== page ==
The Movie Waffler Shorts Showcase - HELL BENT / GIRL IN THE BASEMENT / DARK ROMANCE | The Movie Waffler


We take a look at another trio of recent shorts.

Reviews by Benjamin Poole (@filmclubchs)

Hell Bent

The Faustian legend dates back to the late fifteenth century, and, you have to give the devil his due, the story has been a go to narrative ever since, with various films and shorts steadfastly adapting the tale’s central dynamic. Faust and his demonic frenemy Mephisto crop up as characters in early Georges Méliès’ shorts, and luminaries from Murnau and Švankmajer to shlockmeister Brian Yuzna have also provided versions of the narrative. Along with the straighter adaptations, eternally infernal films as disparate as Hellraiser and Ghost Rider have applied the Faustian contract more generally, while films like Little Shop of Horrors used the narrative to unite horror and comedy. And now here’s Hell Bent, (Shayne Kamat and Lorenzo Cabello - writers, Foster Vernon - director), which relocates the myth to the mundanity of office politics and local journalism. Michael (Justin Andrew Davies) writes for Brimstone Magazine (oops!), and, as is par for the course for such publications, the magazine is run upon hard lines of competition and skulduggery, with the magazine’s boss (Timothy Cox, amusingly chewing the scenery) offering a promotion to whoever writes the next cover story. It turns out, as luck would have it, that the elderly secretary of the magazine (Agatha - Leslie Lynn Meeker) has a pentagram in the basement which she uses to summon up a demon for a bit of a chat now and again (Ricky, played by Steven Trolinger). It’s great material for an article, but will Michael have the devil to pay?

The use of bathos in Hell Bent is appealing, with Agatha’s unlikely relationship with a denizen of Hell providing most of the film’s amusement. The comedy is fairly broad and fun, with Hell represented as a corporation just as tied to recognisably frustrating rules and mandates as the newsroom is; Ricky frets over paperwork and ‘stabbing pit productivity’. I could have done without the inevitable ‘all churchgoers are hypocrites’ skit, where Ricky stands outside the local parish picking off each of the congregation’s sins – ‘arson, robbery, paedophilia’ (of course) - a joke that fundamentally misunderstands the concept of redemption and is a bit of a lazy pot shot. But, to give the devil his due, the chemistry between the three leads makes for an interesting dynamic, and the film’s look is bright and cartoony, with a (fittingly) Goblin-esque soundtrack.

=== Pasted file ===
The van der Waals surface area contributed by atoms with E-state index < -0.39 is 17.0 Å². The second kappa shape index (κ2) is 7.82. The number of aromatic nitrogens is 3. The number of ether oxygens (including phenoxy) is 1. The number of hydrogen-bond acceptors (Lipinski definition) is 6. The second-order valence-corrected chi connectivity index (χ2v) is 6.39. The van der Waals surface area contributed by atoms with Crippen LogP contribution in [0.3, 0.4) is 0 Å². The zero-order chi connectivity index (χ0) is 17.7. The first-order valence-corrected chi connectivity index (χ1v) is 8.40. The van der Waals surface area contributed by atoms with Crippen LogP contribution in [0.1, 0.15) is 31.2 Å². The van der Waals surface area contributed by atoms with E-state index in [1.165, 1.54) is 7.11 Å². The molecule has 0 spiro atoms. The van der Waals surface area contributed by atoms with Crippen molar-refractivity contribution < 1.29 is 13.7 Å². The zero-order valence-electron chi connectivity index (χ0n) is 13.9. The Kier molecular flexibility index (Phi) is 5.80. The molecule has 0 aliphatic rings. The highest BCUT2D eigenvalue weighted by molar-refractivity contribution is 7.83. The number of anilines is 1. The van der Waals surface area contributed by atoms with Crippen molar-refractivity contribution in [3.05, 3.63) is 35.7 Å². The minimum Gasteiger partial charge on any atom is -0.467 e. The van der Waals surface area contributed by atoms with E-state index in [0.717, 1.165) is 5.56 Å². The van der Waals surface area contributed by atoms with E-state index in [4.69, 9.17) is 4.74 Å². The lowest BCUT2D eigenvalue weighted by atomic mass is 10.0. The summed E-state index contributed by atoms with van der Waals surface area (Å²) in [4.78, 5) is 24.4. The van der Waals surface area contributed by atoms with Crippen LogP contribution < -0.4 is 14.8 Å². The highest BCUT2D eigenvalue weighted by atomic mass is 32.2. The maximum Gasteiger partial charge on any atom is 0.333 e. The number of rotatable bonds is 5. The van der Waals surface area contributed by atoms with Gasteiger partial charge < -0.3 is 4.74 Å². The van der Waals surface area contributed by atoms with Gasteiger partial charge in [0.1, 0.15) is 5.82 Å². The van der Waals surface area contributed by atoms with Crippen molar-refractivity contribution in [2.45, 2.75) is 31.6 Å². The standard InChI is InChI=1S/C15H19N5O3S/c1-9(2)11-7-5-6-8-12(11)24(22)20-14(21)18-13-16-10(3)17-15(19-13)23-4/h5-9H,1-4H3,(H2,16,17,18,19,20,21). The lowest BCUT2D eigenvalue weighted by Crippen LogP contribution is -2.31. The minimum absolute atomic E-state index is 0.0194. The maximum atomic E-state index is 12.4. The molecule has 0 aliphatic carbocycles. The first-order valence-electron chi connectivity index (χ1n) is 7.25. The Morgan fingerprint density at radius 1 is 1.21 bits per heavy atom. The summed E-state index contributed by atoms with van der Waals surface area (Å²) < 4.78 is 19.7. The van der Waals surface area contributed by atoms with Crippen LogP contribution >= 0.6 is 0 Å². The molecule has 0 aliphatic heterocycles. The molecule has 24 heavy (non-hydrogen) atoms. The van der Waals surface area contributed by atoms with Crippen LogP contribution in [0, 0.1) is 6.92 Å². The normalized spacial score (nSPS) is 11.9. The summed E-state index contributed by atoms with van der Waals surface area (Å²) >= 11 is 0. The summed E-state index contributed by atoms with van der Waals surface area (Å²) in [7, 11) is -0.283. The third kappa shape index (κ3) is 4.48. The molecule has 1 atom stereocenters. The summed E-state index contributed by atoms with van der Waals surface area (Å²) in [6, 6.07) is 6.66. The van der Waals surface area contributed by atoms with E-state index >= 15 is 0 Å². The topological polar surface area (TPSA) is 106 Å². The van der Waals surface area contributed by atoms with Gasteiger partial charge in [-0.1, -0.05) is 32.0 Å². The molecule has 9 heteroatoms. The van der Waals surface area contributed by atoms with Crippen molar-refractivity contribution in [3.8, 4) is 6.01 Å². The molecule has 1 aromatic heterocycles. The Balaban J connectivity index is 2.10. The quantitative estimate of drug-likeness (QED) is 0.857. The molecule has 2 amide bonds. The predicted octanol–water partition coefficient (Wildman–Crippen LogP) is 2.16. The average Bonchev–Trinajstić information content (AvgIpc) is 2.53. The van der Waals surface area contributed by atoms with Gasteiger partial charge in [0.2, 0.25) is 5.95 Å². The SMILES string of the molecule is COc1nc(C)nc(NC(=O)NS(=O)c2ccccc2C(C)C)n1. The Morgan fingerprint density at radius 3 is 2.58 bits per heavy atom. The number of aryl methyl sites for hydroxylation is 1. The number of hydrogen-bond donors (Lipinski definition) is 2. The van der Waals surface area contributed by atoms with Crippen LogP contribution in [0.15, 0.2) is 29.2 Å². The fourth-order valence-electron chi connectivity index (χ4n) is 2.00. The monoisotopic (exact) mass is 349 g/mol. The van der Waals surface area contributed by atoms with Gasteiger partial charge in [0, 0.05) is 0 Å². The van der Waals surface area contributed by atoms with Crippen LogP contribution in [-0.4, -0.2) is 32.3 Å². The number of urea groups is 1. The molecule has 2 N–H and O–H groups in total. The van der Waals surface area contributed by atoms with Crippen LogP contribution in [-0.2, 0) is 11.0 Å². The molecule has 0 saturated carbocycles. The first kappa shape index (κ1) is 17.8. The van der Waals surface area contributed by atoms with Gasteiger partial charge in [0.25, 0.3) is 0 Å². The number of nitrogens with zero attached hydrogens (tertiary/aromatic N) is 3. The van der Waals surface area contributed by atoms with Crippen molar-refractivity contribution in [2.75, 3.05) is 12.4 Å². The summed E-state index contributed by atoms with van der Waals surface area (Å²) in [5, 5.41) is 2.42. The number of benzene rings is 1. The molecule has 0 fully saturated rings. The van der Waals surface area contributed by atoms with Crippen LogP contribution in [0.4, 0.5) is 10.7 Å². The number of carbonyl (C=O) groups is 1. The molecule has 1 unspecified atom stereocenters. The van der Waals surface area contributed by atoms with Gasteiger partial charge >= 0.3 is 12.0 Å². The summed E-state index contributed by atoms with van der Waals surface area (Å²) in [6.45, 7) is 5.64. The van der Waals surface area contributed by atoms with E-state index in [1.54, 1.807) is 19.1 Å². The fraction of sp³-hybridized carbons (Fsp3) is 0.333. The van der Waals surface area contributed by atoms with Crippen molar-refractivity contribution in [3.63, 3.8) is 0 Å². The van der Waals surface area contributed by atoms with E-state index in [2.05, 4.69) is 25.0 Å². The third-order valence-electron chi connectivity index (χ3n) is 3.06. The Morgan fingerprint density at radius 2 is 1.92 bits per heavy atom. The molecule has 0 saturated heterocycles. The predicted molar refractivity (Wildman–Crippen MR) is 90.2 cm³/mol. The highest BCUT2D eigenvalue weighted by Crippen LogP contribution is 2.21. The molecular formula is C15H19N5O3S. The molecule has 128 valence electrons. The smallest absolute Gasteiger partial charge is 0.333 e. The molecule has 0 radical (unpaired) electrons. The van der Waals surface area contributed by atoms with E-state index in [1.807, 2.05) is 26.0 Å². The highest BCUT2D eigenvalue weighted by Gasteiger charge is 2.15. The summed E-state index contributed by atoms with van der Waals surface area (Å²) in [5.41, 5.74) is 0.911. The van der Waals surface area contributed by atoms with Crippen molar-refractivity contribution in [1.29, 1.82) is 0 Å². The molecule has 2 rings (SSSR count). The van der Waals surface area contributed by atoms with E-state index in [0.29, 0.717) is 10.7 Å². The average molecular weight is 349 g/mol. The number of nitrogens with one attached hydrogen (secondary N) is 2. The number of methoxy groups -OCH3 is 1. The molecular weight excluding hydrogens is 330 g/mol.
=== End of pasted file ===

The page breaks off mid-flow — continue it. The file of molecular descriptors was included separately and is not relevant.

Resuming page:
Girl in the Basement

From consorting with actual demons to facing internal ones, the crowdfunded Girl in the Basement sees Susan (Kt Baldassaro, who also writes and co-directs, along with Jared Skolnick) kidnapped by a serial killer, who stashes her away in his basement. But then he only goes and dies, and leaves the poor girl locked below with seemingly no hope of escape (in a final insult, the fat lump falls across the trap door which leads to the dungeon).

In typical tradition, the survival horror narrative becomes one of self-actualisation. As Susan claws the basement looking for ways to get out, she is plagued by mistakes she’s made in the past, such as some hipster she went with who quoted ‘Vonnegut’ and demanded ‘30 minute blow jobs’ before ‘passing out’. This alluded to stamina comes in handy though as the basement is fraught with challenge, including the world’s most rickety ladder, which splinters on Susan and causes a deeply unpleasant compound fracture (the film’s realisation of gore is painful and impressive).

Girl in the Basement is well acted and directed, but there is a clear problem with pacing. With the broken leg coming so soon, and the utter hopelessness of Susan’s situation communicated almost immediately, there is not much further the film can go in its half hour running time. And so, hopped up on the morphine that the would-be killer has in the basement, Susan just befalls more disastrous injury and bemoans her star crossed past. Which, all in all, makes for a rather depressing experience.

Dark Romance

The 48 hour project is ‘a contest in which teams of filmmakers are assigned a genre, a character, a prop, and a line of dialogue, and have 48 hours to create a short film containing those elements’. I’m guessing that the specifications for Matthew and Ross Mahler’s Dark Romance was black comedy/office worker/a bunch of flowers and the line ’I want that fairytale romance and I’m gonna have it’, as we see said office worker (played by doyen of office situated narratives and real pro, Timothy Cox) pursued by an unseen admirer, who sends him flowers and various notes, building to a climax that perhaps Glenn Close in Fatal Attraction would approve of.

Seeing as the film is confined to the 48 Hour mandates, we can overlook the occasionally awkward performances or ropey shot, but we should also marvel at the ingenuity of the filming (there is one shot from inside an envelope… which houses a severed finger), the snappy pacing and the witty dialogue; the film’s final words constitute a punchline that neatly highlights the film’s gently feminist subtext. Dark Romance is both twisty and twisted, an office romance that actually works out.